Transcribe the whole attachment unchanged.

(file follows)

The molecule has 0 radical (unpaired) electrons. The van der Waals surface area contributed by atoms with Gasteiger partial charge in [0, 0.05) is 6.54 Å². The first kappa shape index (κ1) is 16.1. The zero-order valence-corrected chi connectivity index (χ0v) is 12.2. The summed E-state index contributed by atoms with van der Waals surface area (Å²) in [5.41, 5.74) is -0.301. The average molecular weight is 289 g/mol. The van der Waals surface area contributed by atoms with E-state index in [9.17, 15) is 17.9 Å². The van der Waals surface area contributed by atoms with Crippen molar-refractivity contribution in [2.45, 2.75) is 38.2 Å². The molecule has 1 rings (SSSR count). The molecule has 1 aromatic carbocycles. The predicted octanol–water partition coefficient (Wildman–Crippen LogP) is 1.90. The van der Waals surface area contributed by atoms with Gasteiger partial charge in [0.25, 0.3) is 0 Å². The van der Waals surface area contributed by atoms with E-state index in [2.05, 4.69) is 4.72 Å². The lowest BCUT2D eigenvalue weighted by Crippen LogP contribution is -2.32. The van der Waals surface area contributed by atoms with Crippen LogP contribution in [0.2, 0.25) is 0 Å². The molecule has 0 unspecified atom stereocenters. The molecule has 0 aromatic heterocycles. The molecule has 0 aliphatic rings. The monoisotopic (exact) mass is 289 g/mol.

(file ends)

The molecule has 0 radical (unpaired) electrons. The van der Waals surface area contributed by atoms with Gasteiger partial charge in [0, 0.05) is 6.54 Å². The first kappa shape index (κ1) is 16.1. The zero-order valence-corrected chi connectivity index (χ0v) is 12.2. The summed E-state index contributed by atoms with van der Waals surface area (Å²) in [5.41, 5.74) is -0.301. The average molecular weight is 289 g/mol. The van der Waals surface area contributed by atoms with E-state index in [9.17, 15) is 17.9 Å². The van der Waals surface area contributed by atoms with Crippen molar-refractivity contribution in [2.45, 2.75) is 38.2 Å². The molecule has 1 rings (SSSR count). The molecule has 1 aromatic carbocycles. The predicted octanol–water partition coefficient (Wildman–Crippen LogP) is 1.90. The van der Waals surface area contributed by atoms with Gasteiger partial charge in [0.25, 0.3) is 0 Å². The van der Waals surface area contributed by atoms with E-state index in [2.05, 4.69) is 4.72 Å². The lowest BCUT2D eigenvalue weighted by Crippen LogP contribution is -2.32. The van der Waals surface area contributed by atoms with Crippen LogP contribution in [0.2, 0.25) is 0 Å². The molecule has 0 unspecified atom stereocenters. The molecule has 0 aromatic heterocycles. The molecule has 0 aliphatic rings. The monoisotopic (exact) mass is 289 g/mol.